Sino-US Financial Decoupling: a series of bad decisions?

Shresth Goel

Over the last decade, the involvement of Chinese enterprises in American primary markets has aggregated to a combined market capitalisation of $2.1tn. In light of this, the ongoing financial decoupling measures being taken by both countries calls into question the fate of capital movement across the two biggest economies in the world. 

These concerns have become more pressing following the decision of the Chinese group Didi Chuxing (second-biggest IPO – $4.4bn – by a Chinese company in New York since Alibaba in 2014) to delist from the New York Stock Exchange and go public in Hong Kong. Although the decision may seem coerced due to intense pressure from Chinese cyber security watchdogs, it opens up the possibility of more companies following suit to avoid legal troubles with the Chinese government. On the other hand, Chinese state-run telecom groups (namely China Telecom, China Mobile, and China Unicorn) were booted from the New York Stock Exchange in early 2021 due to an executive order from the Trump administration that prohibited American investments in businesses with alleged ties to the Chinese military. 

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Are we living in a world of de-globalisation?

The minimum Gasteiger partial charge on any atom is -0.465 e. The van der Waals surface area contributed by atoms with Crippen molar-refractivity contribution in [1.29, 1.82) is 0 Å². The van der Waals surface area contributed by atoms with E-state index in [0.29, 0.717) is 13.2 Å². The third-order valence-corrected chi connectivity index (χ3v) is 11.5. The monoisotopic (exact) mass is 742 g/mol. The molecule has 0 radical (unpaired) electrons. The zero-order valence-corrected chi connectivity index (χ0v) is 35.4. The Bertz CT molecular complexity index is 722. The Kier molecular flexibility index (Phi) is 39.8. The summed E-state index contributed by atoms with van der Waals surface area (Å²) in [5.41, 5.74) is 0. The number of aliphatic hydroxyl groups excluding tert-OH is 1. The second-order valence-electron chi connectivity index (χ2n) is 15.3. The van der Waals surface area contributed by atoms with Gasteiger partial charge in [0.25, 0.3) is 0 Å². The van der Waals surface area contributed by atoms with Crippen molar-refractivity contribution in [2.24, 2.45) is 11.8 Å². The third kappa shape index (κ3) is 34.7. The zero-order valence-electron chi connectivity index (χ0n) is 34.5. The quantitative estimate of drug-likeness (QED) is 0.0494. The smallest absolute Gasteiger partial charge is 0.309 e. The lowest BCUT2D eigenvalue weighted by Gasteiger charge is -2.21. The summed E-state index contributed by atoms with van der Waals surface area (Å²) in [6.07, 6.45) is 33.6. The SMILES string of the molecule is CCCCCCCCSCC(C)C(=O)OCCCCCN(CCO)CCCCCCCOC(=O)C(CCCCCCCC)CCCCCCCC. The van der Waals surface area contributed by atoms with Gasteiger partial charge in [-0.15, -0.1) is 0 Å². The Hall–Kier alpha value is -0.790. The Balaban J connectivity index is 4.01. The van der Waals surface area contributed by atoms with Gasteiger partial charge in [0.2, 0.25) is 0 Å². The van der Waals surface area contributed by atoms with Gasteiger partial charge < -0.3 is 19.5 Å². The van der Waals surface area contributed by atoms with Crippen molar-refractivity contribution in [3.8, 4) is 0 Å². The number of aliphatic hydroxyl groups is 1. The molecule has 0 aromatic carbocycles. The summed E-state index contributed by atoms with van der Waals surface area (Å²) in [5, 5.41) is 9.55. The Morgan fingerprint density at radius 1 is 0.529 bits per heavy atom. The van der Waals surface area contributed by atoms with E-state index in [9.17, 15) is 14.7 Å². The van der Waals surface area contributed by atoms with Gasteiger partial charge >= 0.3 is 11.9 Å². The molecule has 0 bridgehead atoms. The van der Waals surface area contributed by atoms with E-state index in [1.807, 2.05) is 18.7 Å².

Alainah Amer 

Recent trends are expecting the global economy to move away from interdependence between nations to weaker interconnectivity, localised policies, and enhanced border controls, a phenomenon also referred to as ‘de-globalisation’. With the catastrophic impact of the global financial crisis, the rise of protectionism, exemplified by the US and China engaging in a trade war, and the implementation of Brexit, there are widespread concerns amongst economists that de-globalisation is a force that is here to stay. COVID-19 has further exacerbated these concerns. The ongoing pandemic has uncovered the vulnerable roots of globalisation illustrated by a sharp fall in global GDP, plunging levels in international trade, the decline of foreign direct investment, the vast disruptions of global value chains and lastly, higher unemployment rates. These trajectories seem to prove that globalisation comes with severe risks – which have the tendency to spread like wildfire. This begs the question of whether globalisation might actually be a ‘bad’ thing.